The blemishes on my back and arms are starting to disappear. In a week they should be all gone, scrubbed away with the fine netting I use when I bathe. When they first appeared I thought it was a reaction to the water from our deep well, possibly contaminated after the floods brought on by Milenyo and all the other floods subsequent.
I’d been home a day after being released from the hospital. You’d think the hospital was a place to get well, but it’s really not. It’s a place where you wonder what tests and fees are covered by your health insurance and how much it’s going to cost you in the end after they’ve put you on antibiotics and iron vitamins, cleaned your guts out, put you under anaesthesia and stuck a pink needle through your veins for the intravenous–twice because they did it wrong the first time in the emergency room.
The emergency room nurse told me not to cry. It would raise my blood pressure and put me in more danger. She said this after saying she was so sorry, that the small mass of tissue that I had wrapped carefully in my daughter’s old gauze diapers was indeed the baby the ultrasound had detected just two days ago.
I knew even back at the house, while I sat in the shower washing my thighs and legs. After I had asked my husband to bring me the diapers, making sure that I had rinsed the hand that I held out through the shower curtains, not wanting him to see all the blood because I wanted him to be calm and composed and ready to take me to the hospital after the bleeding had subsided.
He was tiny. Barely recognizable, but I knew it was him. I caught him as the first rush escaped red running rivulets down my thighs. Did he finally give up, I thought, after six weeks of trying to survive in conditions which were not the best to house him.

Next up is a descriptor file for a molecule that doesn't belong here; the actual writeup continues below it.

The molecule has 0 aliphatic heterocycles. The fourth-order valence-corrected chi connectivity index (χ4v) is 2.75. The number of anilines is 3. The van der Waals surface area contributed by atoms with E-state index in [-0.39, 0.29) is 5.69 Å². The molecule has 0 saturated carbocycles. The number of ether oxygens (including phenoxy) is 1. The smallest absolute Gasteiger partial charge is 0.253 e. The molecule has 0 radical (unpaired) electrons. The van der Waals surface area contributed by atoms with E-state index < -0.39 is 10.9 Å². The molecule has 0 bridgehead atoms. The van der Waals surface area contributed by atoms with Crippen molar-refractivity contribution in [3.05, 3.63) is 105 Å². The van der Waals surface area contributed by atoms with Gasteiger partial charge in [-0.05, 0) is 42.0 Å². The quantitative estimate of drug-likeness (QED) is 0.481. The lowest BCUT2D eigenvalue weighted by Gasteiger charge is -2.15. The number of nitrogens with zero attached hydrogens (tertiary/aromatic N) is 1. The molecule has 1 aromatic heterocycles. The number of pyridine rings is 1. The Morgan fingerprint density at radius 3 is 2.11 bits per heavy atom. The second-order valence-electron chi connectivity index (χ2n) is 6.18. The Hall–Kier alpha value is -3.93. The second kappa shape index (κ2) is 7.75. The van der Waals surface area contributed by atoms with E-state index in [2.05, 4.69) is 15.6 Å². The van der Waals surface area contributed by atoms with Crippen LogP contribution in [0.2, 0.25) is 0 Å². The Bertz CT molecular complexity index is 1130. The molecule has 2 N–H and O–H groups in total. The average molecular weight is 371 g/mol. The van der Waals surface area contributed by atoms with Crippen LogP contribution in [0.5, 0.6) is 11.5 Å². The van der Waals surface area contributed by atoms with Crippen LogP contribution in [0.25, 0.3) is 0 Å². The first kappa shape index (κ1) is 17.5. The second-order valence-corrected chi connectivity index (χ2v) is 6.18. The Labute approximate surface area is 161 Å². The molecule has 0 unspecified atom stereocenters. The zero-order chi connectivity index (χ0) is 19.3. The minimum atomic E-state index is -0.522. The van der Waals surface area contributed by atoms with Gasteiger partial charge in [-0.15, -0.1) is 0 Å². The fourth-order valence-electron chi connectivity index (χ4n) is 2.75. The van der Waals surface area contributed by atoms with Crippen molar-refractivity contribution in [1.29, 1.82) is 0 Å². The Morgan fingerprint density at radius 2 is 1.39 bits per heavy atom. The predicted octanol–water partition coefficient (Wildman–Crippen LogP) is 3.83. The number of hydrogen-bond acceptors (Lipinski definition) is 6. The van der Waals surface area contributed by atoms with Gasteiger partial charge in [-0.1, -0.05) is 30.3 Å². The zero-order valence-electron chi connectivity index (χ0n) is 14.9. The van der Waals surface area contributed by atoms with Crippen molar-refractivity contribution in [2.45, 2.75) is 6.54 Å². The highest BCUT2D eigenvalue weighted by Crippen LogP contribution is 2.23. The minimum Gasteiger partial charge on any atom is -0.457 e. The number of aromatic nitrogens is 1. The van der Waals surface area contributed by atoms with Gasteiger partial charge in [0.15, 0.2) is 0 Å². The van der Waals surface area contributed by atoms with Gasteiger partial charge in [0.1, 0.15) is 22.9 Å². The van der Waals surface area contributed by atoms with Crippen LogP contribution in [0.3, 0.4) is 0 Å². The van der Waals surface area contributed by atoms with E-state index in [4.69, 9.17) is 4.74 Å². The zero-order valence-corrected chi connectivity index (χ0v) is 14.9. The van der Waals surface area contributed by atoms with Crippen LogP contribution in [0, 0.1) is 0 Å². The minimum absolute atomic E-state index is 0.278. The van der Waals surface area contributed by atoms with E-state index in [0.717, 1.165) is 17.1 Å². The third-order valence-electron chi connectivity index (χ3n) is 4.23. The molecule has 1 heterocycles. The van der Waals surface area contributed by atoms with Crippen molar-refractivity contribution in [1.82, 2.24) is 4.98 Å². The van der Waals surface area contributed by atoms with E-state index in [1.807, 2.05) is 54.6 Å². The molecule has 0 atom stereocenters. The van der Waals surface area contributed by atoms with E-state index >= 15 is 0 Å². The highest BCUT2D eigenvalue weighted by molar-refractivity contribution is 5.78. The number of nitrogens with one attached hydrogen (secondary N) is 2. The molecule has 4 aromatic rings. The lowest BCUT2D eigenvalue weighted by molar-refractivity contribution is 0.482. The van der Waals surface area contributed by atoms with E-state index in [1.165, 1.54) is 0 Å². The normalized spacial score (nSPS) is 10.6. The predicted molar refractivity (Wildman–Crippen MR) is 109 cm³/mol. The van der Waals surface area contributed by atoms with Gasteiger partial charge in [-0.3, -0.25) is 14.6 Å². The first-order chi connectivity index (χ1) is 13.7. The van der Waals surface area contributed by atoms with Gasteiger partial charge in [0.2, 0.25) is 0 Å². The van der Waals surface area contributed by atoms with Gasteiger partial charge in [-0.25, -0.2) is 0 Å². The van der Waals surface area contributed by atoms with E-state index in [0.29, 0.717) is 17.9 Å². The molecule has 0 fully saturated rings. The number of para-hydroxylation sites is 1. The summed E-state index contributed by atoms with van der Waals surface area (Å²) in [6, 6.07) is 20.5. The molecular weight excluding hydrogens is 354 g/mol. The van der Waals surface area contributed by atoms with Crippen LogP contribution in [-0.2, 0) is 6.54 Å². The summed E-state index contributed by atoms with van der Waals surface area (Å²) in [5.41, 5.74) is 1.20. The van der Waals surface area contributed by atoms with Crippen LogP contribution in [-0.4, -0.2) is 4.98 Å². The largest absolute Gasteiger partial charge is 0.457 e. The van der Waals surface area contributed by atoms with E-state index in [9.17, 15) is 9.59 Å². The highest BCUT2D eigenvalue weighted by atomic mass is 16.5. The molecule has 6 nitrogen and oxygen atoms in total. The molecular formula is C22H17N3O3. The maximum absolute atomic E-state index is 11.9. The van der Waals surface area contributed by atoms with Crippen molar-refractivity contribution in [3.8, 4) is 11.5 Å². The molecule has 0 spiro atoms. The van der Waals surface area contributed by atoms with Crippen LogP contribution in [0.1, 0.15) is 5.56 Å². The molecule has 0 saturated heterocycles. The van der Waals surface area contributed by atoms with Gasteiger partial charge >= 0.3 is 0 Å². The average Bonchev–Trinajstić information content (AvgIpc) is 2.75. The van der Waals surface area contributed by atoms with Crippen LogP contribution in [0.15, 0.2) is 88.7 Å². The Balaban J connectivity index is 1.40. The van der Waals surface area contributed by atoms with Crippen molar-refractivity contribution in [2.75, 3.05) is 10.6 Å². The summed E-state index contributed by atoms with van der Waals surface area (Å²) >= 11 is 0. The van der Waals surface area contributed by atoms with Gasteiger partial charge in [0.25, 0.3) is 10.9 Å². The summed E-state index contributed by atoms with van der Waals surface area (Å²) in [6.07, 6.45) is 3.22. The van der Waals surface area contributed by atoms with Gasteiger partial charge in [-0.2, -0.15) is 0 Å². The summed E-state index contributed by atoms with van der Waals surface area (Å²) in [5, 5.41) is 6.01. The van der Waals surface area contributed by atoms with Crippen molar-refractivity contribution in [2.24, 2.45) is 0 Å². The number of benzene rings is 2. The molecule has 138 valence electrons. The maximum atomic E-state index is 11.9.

There were medications the doctor prescribed, designed to help him hold on. I thought they were helping him, making me better so he could hold on. I took them for two days after the ultrasound reports said he had no heartbeat.
He had no heartbeat, the ultrasound had said. He was six weeks old and he did not have a heartbeat.
I had taken a pregnancy test again the day before that, just to be sure he was really there. He was there. Two lines on the pregancy test told me he was there. Just the day before I had started spotting. It happens, no cause for worry, spotting happens for several reasons, I read it on the Internet. There was no pain, no cause for worry. I had been under a lot of stress at the office, and with serious financial worries to boot.
I was forty three years old and it was the evening of Valentine’s day, just before we had settled down before bedtime, after a happy but tiring day at the mall celebrating our daughter’s third birthday. That was the first time I took the test. It was my valentine’s gift to my husband.
It explained the blemishes on the skin on my back and arms. Hormonal imbalance. Look Mahal, two lines on the tester. Maia’s going to be a big sister. You’re going to be a father again.